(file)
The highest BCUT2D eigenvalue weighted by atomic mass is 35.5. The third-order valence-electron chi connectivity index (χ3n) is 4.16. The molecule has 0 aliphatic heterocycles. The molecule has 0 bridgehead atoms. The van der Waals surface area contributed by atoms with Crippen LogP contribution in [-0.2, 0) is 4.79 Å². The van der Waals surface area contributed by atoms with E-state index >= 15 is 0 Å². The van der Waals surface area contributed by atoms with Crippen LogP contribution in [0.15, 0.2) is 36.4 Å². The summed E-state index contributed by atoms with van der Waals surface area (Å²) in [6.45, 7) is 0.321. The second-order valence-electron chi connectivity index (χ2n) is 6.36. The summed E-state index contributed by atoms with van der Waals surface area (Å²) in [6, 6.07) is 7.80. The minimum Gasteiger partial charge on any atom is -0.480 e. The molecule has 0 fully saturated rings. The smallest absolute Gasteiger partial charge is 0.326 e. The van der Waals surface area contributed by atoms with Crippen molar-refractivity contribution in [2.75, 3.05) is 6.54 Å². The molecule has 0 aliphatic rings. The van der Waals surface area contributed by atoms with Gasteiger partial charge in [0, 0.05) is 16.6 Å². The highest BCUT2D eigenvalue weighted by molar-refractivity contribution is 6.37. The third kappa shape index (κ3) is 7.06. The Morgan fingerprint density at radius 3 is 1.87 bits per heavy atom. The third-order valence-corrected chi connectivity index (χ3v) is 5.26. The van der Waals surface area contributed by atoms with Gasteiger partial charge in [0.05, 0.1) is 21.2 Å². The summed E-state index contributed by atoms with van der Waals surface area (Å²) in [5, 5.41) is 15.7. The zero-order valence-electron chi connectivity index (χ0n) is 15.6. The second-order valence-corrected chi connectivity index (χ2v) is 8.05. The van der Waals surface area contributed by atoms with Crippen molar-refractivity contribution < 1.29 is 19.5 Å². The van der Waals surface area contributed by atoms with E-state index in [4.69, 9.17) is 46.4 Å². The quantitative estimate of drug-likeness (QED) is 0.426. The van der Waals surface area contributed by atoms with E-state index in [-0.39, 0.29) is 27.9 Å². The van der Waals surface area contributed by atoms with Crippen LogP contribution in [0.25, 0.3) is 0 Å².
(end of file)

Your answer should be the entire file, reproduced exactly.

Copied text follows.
The highest BCUT2D eigenvalue weighted by atomic mass is 35.5. The third-order valence-electron chi connectivity index (χ3n) is 4.16. The molecule has 0 aliphatic heterocycles. The molecule has 0 bridgehead atoms. The van der Waals surface area contributed by atoms with Crippen LogP contribution in [-0.2, 0) is 4.79 Å². The van der Waals surface area contributed by atoms with E-state index >= 15 is 0 Å². The van der Waals surface area contributed by atoms with Crippen LogP contribution in [0.15, 0.2) is 36.4 Å². The summed E-state index contributed by atoms with van der Waals surface area (Å²) in [6.45, 7) is 0.321. The second-order valence-electron chi connectivity index (χ2n) is 6.36. The summed E-state index contributed by atoms with van der Waals surface area (Å²) in [6, 6.07) is 7.80. The minimum Gasteiger partial charge on any atom is -0.480 e. The molecule has 0 fully saturated rings. The smallest absolute Gasteiger partial charge is 0.326 e. The van der Waals surface area contributed by atoms with Crippen molar-refractivity contribution in [2.75, 3.05) is 6.54 Å². The molecule has 0 aliphatic rings. The van der Waals surface area contributed by atoms with Gasteiger partial charge in [0, 0.05) is 16.6 Å². The highest BCUT2D eigenvalue weighted by molar-refractivity contribution is 6.37. The third kappa shape index (κ3) is 7.06. The Morgan fingerprint density at radius 3 is 1.87 bits per heavy atom. The third-order valence-corrected chi connectivity index (χ3v) is 5.26. The van der Waals surface area contributed by atoms with Gasteiger partial charge in [0.05, 0.1) is 21.2 Å². The summed E-state index contributed by atoms with van der Waals surface area (Å²) in [5, 5.41) is 15.7. The zero-order valence-electron chi connectivity index (χ0n) is 15.6. The second-order valence-corrected chi connectivity index (χ2v) is 8.05. The van der Waals surface area contributed by atoms with Crippen molar-refractivity contribution < 1.29 is 19.5 Å². The van der Waals surface area contributed by atoms with E-state index in [4.69, 9.17) is 46.4 Å². The quantitative estimate of drug-likeness (QED) is 0.426. The van der Waals surface area contributed by atoms with E-state index in [-0.39, 0.29) is 27.9 Å². The van der Waals surface area contributed by atoms with Crippen LogP contribution in [0.25, 0.3) is 0 Å².